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Buggy PHP Code: The 10 Most Common Mistakes PHP Developers Make

by Ilya Sanosyan

PHP makes it relatively easy to build a web-based system, which is much of the reason for its popularity. But its ease of use notwithstanding, PHP has evolved into quite a sophisticated language, with many nuances and subtleties that can bite developers, leading to hours of hair-pulling debugging. This article highlights ten of the more common mistakes that PHP developers need to beware of.

17 minute readContinue Reading
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5 Golden Rules for Great Web API Design

by Jordan Ambra

Web services and their APIs abound. Unfortunately, the vast majority are difficult to use. Reasons range from poor design, to lack of documentation, to volatility, to unresolved bugs, or in some cases, all of the above. Follow the guidance in this post to help ensure that your web API is clean, well-documented, and easy-to-use. Such APIs are truly rare and are therefore much more likely to be widely adopted and used.

12 minute readContinue Reading
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10 Most Common Web Security Vulnerabilities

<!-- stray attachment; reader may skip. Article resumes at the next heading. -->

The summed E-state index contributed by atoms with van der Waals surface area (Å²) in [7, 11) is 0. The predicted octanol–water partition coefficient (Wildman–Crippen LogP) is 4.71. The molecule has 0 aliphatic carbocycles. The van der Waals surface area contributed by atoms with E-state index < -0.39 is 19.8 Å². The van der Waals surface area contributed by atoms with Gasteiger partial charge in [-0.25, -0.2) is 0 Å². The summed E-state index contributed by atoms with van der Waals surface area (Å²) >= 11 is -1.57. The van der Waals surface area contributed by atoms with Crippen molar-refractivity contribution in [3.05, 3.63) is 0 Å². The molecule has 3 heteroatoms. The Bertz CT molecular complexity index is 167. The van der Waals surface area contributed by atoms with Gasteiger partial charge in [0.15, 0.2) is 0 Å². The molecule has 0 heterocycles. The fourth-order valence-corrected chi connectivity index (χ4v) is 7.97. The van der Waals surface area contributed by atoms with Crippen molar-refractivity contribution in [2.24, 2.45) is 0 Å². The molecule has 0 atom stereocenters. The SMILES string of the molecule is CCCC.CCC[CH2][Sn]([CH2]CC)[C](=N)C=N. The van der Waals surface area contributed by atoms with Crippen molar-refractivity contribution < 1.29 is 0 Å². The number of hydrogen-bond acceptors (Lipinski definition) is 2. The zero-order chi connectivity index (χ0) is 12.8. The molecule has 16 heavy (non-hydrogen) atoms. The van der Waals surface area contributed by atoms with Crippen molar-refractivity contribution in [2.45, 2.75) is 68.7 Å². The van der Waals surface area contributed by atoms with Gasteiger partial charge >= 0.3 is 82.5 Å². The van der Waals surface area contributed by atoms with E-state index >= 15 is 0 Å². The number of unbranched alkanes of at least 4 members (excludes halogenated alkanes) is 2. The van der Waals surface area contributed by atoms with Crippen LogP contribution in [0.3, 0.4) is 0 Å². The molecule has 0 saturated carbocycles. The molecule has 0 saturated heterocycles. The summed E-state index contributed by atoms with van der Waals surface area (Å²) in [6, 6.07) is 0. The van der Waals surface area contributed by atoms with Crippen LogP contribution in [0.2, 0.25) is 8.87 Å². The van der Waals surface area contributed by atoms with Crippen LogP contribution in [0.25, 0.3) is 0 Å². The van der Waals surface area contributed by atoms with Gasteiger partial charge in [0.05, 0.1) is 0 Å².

by Gergely Kalman

For all too many companies, it's not until after a breach has occurred that security becomes a priority. An effective approach to IT security must, by definition, be proactive and defensive. This post focuses on 10 common and significant web-related IT security pitfalls to be aware of, including recommendations on how they can be avoided.

12 minute readContinue Reading
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Django, Flask, and Redis Tutorial: Web Application Session Management Between Python Frameworks

by Denis Kyorov

I love and use Django in lots of my personal and client projects, mostly for those involving relational databases and more classical web applications. However, by design, Django is very tightly coupled with its ORM, Template Engine System, and Settings object. Plus, it's not a new project: it carries a lot of baggage from the past to remain backwards compatible. In a few of my client projects, we've chosen to give up on Django and use a micro framework like Flask, typically when the client wants to do some interesting stuff with the framework. At the same time, we often need user registration, login, and more, all of which is easily handled with Django. The question emerged: is Django an all-or-nothing deal? Should we drop it completely from the project, or is there a way to combine some it with the flexibility of other frameworks?

9 minute readContinue Reading
EngineeringIcon ChevronData Science and Databases

Anti-Patterns in Telecommuting

by Steven S. Morgan